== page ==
Air pollution soars the day after expo closes

PUBLISHED : Friday, 05 November, 2010, 12:00am
UPDATED : Friday, 05 November, 2010, 12:00am

Air pollution levels in Shanghai skyrocketed on Monday, the day after the city's World Expo finished, to figures far higher than those seen during the fair's six-month run.

The sudden jump in smog levels caused some embarrassment for the city, coming just as environmental officials were slapping themselves on the back for the marked improvements in air quality during the expo period due to control measures.

The city's Air Pollution Index (API) hit 156 on Monday, its highest level since March, and the cause was a massive increase in airborne particulate matter. Tuesday's reading was 138, and it dropped to 64 yesterday.

The State Environmental Protection Agency considers readings below 50 to be 'excellent', and up to 100 as 'good'. On days with higher readings, it begins issuing advice on health implications. The highest the index reached during the expo period - which began just before the gates opened on May 1 - was 113, and it went over 100 on only two other occasions. The low readings are believed to be largely due to a moratorium on construction work in the city, clampdowns on heavily polluting trucks and emissions controls on factories in the surrounding region.

The API is the agency's non-linear scale measuring levels of key pollutants including particulate matter, sulphur dioxide and nitrogen dioxide. The day's highest reading is used as its overall figure. The reported measurements for all three pollutants were above 50 for both Monday and Tuesday this week - which occurred on only two days during expo.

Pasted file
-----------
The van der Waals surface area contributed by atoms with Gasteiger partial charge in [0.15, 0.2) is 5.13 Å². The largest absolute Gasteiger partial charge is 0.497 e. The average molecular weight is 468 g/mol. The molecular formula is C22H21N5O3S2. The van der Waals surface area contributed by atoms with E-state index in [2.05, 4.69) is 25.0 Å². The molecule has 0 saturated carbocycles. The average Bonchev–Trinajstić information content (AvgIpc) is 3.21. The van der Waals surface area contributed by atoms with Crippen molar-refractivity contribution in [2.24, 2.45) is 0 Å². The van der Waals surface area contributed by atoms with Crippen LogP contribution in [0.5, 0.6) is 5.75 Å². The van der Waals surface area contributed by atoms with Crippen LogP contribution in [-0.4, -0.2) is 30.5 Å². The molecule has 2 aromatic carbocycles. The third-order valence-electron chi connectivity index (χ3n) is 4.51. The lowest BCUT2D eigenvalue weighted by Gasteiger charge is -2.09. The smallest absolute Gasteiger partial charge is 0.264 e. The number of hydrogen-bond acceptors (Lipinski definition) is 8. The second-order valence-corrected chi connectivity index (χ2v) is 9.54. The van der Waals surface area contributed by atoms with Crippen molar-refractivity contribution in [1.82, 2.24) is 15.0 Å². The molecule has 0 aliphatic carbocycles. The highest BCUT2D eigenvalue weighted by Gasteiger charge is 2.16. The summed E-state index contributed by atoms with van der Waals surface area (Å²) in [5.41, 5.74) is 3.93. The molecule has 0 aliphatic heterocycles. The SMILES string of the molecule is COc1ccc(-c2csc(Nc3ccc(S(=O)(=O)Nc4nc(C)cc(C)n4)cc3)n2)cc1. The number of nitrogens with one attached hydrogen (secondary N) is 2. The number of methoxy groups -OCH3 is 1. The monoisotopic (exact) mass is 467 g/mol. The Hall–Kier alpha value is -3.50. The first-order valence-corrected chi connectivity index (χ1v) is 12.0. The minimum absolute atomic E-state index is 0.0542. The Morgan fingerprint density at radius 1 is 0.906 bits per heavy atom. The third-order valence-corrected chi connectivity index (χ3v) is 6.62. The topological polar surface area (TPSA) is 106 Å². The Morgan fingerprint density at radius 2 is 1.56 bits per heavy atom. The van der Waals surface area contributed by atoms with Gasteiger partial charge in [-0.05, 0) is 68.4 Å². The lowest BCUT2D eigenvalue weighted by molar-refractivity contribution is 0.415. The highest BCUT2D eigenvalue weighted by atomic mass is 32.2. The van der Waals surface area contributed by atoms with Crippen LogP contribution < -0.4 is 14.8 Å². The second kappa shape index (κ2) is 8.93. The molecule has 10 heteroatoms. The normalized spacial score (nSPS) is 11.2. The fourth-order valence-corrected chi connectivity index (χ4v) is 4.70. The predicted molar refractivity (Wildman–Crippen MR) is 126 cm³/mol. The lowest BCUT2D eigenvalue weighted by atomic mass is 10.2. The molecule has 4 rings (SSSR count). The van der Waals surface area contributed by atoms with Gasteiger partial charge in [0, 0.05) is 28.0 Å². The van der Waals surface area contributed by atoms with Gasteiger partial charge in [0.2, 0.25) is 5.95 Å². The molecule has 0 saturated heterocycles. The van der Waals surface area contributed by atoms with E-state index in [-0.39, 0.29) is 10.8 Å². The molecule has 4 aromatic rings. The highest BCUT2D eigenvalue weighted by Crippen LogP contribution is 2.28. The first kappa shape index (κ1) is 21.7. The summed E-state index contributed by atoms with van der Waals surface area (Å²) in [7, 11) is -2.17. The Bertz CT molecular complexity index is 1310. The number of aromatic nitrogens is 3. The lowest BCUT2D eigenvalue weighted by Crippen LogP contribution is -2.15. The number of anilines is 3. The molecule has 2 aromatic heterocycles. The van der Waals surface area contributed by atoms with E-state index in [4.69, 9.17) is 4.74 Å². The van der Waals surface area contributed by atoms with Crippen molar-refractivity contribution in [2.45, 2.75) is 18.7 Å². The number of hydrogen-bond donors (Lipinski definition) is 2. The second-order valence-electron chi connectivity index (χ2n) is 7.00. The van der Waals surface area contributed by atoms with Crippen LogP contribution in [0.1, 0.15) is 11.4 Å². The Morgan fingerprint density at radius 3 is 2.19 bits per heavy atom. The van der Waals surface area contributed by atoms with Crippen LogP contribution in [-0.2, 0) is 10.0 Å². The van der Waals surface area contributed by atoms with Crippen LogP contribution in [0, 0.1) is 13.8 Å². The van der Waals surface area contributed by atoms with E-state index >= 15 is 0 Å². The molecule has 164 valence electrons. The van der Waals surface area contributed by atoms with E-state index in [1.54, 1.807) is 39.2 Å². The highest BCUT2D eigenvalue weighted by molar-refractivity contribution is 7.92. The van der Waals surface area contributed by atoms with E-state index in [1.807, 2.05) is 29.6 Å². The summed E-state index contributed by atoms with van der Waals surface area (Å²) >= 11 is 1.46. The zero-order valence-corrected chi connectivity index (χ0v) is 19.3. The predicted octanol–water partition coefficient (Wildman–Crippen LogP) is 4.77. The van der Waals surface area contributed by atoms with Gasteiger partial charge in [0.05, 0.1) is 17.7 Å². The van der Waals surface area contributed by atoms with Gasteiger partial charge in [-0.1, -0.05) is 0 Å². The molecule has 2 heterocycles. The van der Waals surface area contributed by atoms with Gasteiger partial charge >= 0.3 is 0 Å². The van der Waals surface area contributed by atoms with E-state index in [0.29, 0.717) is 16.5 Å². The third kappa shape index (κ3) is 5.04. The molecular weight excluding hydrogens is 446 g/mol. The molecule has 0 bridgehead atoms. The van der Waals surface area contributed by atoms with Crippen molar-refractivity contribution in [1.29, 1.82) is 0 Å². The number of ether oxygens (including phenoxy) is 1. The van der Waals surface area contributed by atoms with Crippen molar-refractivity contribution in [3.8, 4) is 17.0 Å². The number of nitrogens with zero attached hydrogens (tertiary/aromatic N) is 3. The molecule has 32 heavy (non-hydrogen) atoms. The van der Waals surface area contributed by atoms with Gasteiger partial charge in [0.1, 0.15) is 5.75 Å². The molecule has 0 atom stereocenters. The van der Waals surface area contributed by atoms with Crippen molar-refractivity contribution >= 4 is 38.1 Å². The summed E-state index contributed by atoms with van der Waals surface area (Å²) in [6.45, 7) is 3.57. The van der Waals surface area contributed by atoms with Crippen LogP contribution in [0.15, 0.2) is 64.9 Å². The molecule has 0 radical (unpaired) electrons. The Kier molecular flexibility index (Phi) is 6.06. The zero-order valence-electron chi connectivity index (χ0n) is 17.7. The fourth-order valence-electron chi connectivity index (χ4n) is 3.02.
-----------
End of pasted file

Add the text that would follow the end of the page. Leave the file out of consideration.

The pollution data, from the Shanghai Environmental Monitoring Centre, stands in contrast to the self-congratulatory tone of a statement released by the Shanghai Environmental Protection Bureau, which celebrated air quality as having hit a 'historic high' while the multibillion-yuan fair was running.

The bureau ascribed the improvements to a collaborative agreement with its counterparts in neighbouring Zhejiang and Jiangsu provinces signed in late 2008. It brought stringent controls on power stations, steel mills, chemical plants, construction sites, refineries and food plants within 300 kilometres of the expo site. There was a clampdown on vehicle emissions, as well.

As a result, readings for particulate matter, sulphur dioxide and nitrogen dioxide were all the lowest recorded during the equivalent six-month segment of the year.

Local media quoted bureau officials as saying that after expo, authorities would 'go a step further' in controlling air pollution to ensure that days of 'blue skies and white clouds' were no longer 'a thing of the past'. An employee at the environmental monitoring centre said: 'We feel that air quality levels have shown a noticeable improvement during the expo period.' She directed all further inquiries to the Environmental Protection Bureau, but calls to its spokeswoman's office rang unanswered.

The monitoring centre's figures show Shanghai had API readings below 50 for 90 of the expo's 184 days - 31 more than during the same period last year. Between May and the end of October last year, the index went over 100 eight times.

The improvements in air quality were even more noticeable on days when sulphur dioxide and nitrogen dioxide were particularly low.

Sulphur dioxide levels were lower than 25 for 129 days during the expo, 38 more than during the same period last year. Nitrogen dioxide readings were under 25 for 91 days, 23 more than in the same six months last year.

Blue skies

Shanghai had API readings below 50 on 90 of expo's 184 days, more than the same period last year by this many days: 31